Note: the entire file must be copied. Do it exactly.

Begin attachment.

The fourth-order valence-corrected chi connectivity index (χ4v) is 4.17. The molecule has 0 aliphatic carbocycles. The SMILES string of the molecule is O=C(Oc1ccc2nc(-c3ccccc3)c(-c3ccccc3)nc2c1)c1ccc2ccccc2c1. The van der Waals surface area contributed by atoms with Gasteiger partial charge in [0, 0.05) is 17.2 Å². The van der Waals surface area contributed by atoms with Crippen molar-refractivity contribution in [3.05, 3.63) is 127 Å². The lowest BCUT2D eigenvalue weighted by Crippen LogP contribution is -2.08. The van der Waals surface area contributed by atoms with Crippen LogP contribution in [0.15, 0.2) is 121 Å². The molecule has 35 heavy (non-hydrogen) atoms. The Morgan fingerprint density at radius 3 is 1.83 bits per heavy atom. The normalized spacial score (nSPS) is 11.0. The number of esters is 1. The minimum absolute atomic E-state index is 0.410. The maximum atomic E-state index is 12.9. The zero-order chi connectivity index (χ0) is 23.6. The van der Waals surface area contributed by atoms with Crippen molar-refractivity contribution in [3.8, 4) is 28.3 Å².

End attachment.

The fourth-order valence-corrected chi connectivity index (χ4v) is 4.17. The molecule has 0 aliphatic carbocycles. The SMILES string of the molecule is O=C(Oc1ccc2nc(-c3ccccc3)c(-c3ccccc3)nc2c1)c1ccc2ccccc2c1. The van der Waals surface area contributed by atoms with Gasteiger partial charge in [0, 0.05) is 17.2 Å². The van der Waals surface area contributed by atoms with Crippen molar-refractivity contribution in [3.05, 3.63) is 127 Å². The lowest BCUT2D eigenvalue weighted by Crippen LogP contribution is -2.08. The van der Waals surface area contributed by atoms with Crippen LogP contribution in [0.15, 0.2) is 121 Å². The molecule has 35 heavy (non-hydrogen) atoms. The Morgan fingerprint density at radius 3 is 1.83 bits per heavy atom. The normalized spacial score (nSPS) is 11.0. The number of esters is 1. The minimum absolute atomic E-state index is 0.410. The maximum atomic E-state index is 12.9. The zero-order chi connectivity index (χ0) is 23.6. The van der Waals surface area contributed by atoms with Crippen molar-refractivity contribution in [3.8, 4) is 28.3 Å².